Author(s): Petrelli A, Valabrega G
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Abstract Target therapies for the treatment of human cancers have revolutionized the concept of oncological medicine. This type of therapeutic approach is directed to the inhibition of molecular targets that play a pivotal role in tumor progression -- such as tyrosine kinase receptors (TKIs) controlling cell proliferation and survival -- mainly by means of compounds able to block their activity. In the beginning, the aim of target therapies was specifically to hit a single molecule expressed in neoplastic cells. Now the prevailing idea is that inhibiting both cancer cells and cells of the stroma supporting the tumor would gain better results in fighting the disease. Therefore, the single-target therapy is fading in favor of a multitarget approach and the new generation of TKIs is selected on the basis of their ability simultaneously to target different molecules. This review summarizes the molecular basis of multitarget therapies and the most relevant results obtained in different cancer types.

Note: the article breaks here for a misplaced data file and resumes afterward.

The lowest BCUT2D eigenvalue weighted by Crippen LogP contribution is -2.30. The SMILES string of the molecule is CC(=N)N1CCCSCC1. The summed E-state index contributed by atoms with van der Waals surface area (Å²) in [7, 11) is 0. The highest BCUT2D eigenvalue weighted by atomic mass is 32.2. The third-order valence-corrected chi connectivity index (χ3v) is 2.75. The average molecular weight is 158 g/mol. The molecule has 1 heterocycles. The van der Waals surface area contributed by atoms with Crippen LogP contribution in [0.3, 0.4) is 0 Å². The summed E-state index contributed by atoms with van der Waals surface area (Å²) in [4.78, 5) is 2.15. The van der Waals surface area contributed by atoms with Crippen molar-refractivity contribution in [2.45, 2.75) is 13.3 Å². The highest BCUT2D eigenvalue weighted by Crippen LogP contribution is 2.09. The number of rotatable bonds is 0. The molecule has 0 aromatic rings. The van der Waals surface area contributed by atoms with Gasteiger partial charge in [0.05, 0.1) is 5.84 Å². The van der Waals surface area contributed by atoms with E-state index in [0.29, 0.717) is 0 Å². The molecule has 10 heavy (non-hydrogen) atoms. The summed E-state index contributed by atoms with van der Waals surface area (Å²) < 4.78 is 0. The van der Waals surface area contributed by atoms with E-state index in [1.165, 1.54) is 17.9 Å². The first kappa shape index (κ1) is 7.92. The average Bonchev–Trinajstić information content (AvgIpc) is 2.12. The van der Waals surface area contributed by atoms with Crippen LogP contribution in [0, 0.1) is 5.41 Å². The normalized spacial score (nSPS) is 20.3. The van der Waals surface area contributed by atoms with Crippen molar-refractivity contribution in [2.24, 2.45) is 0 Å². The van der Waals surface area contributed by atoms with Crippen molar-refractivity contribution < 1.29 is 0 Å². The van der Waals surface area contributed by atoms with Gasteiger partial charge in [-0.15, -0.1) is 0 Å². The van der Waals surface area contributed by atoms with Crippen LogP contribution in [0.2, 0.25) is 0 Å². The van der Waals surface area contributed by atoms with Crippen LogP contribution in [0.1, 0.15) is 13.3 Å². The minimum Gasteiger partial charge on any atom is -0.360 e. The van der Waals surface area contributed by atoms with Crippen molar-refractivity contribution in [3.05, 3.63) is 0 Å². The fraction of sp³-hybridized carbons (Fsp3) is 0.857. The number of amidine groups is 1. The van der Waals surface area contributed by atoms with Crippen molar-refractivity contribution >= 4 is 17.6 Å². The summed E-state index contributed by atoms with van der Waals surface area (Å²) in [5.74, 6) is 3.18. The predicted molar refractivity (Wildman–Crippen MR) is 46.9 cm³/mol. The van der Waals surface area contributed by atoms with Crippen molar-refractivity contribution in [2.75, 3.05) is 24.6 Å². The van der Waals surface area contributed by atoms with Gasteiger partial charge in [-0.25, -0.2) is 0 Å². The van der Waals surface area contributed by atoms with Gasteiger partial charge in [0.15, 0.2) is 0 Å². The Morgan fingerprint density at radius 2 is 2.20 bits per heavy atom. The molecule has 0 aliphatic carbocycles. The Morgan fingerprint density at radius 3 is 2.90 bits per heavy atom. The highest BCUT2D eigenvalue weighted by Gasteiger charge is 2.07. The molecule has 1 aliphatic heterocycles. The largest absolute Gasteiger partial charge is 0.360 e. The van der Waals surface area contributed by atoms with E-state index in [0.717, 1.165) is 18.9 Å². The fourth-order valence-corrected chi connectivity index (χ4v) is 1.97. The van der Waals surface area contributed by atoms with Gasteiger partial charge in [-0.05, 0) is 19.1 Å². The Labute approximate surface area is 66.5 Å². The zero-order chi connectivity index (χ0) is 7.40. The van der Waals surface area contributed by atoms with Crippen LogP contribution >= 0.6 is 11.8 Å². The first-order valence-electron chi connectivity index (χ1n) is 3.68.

This article was published in Expert Opin Pharmacother
and referenced in Journal of Nanomedicine & Nanotechnology